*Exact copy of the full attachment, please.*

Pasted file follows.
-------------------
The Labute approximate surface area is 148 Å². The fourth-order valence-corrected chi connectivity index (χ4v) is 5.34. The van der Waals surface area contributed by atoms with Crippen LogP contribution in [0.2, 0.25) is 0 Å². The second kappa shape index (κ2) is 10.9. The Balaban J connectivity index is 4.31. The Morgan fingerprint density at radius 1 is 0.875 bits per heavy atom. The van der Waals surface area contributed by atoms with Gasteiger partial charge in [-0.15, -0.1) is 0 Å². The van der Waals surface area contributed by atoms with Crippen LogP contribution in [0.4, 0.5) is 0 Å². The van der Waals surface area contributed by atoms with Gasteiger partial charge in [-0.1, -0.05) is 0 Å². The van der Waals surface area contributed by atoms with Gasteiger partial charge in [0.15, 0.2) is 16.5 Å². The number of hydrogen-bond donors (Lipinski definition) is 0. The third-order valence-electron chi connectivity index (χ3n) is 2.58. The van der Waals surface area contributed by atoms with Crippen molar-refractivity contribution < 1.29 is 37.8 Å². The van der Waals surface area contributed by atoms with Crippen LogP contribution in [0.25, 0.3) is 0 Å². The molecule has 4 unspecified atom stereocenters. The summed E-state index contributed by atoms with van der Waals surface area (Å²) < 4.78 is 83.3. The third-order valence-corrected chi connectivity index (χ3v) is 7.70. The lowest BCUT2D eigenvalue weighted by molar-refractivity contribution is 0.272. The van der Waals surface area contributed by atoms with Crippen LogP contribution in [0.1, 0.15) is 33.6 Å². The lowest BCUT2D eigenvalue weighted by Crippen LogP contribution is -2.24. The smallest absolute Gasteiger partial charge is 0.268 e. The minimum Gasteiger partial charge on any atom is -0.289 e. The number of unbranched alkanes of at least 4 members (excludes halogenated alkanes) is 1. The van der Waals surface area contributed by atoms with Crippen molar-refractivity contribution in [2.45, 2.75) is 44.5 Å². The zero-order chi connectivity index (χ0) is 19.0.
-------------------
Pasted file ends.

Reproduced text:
The Labute approximate surface area is 148 Å². The fourth-order valence-corrected chi connectivity index (χ4v) is 5.34. The van der Waals surface area contributed by atoms with Crippen LogP contribution in [0.2, 0.25) is 0 Å². The second kappa shape index (κ2) is 10.9. The Balaban J connectivity index is 4.31. The Morgan fingerprint density at radius 1 is 0.875 bits per heavy atom. The van der Waals surface area contributed by atoms with Gasteiger partial charge in [-0.15, -0.1) is 0 Å². The van der Waals surface area contributed by atoms with Crippen LogP contribution in [0.4, 0.5) is 0 Å². The van der Waals surface area contributed by atoms with Gasteiger partial charge in [-0.1, -0.05) is 0 Å². The van der Waals surface area contributed by atoms with Gasteiger partial charge in [0.15, 0.2) is 16.5 Å². The number of hydrogen-bond donors (Lipinski definition) is 0. The third-order valence-electron chi connectivity index (χ3n) is 2.58. The van der Waals surface area contributed by atoms with Crippen molar-refractivity contribution < 1.29 is 37.8 Å². The van der Waals surface area contributed by atoms with Crippen LogP contribution in [0.25, 0.3) is 0 Å². The molecule has 4 unspecified atom stereocenters. The summed E-state index contributed by atoms with van der Waals surface area (Å²) < 4.78 is 83.3. The third-order valence-corrected chi connectivity index (χ3v) is 7.70. The lowest BCUT2D eigenvalue weighted by molar-refractivity contribution is 0.272. The van der Waals surface area contributed by atoms with Crippen LogP contribution in [0.1, 0.15) is 33.6 Å². The lowest BCUT2D eigenvalue weighted by Crippen LogP contribution is -2.24. The smallest absolute Gasteiger partial charge is 0.268 e. The minimum Gasteiger partial charge on any atom is -0.289 e. The number of unbranched alkanes of at least 4 members (excludes halogenated alkanes) is 1. The van der Waals surface area contributed by atoms with Crippen molar-refractivity contribution in [2.45, 2.75) is 44.5 Å². The zero-order chi connectivity index (χ0) is 19.0.